PEMA Director Reminds Residents of Flood Concerns

January 14, 2005

Pennsylvania Emergency Management Agency Director David Sanko is reminding Pennsylvanians to consider ways to prevent losses from flooding and to be prepared to act when severe storm warnings are issued that have the potential to cause flash flooding.

“With heavy rains tracking through the Commonwealth it is critical for
residents to pay attention to flash flood watches and warnings,” Sanko said. According to Sanko, torrential rainstorms combined with snow/ice melt can trigger flash flooding that could threaten communities with little warning and reach full strength in mere minutes.

“As flash flood conditions develop, the National Weather Service will
issue a flash flood watch or a flash flood warning – each representing a
different level of danger,” Sanko said.

A flash flood watch means that flooding may occur. Residents should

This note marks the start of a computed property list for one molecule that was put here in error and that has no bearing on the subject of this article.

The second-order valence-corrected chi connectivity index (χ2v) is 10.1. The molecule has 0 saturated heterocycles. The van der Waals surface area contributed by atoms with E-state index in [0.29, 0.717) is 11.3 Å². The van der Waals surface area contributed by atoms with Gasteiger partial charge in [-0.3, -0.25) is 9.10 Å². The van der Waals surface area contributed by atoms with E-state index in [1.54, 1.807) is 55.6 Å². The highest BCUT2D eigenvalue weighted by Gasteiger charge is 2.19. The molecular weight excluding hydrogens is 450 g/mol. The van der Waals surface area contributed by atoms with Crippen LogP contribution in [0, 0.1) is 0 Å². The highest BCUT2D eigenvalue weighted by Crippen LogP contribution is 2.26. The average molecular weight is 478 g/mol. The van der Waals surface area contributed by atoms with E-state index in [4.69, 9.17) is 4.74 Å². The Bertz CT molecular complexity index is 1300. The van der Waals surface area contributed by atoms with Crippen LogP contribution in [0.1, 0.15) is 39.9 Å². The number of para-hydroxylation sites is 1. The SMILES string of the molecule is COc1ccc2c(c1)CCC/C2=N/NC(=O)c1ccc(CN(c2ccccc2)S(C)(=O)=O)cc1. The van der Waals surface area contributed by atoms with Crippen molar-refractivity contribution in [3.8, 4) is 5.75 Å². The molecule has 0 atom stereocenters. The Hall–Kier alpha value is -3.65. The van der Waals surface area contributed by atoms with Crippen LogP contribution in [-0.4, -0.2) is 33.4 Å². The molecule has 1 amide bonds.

remain alert and watch rivers and streams. If they rise – don’t wait; move to high ground quickly.

A flash flood warning means that there is actual flooding. Residents
should act at once and move to high ground.

“Develop a family plan that identifies evacuation routes and a place to
meet in case your family gets separated,” Sanko advised. “And don’t drive into low-lying areas or over roads and bridges that are already under water. It is important to use common sense in those situations.”

Sanko also urged renters and property owners to purchase flood insurance policies to provide financial protection from potential summer storms.

“Flood damage, unlike wind damage, is not covered by homeowner’s or business insurance policies,” Sanko said. “This coverage must be purchased separately.

“It takes 30 days for a flood insurance policy to be effective so it’s
best to purchase it as soon as possible because of the unpredictability of severe storms,” Sanko added.

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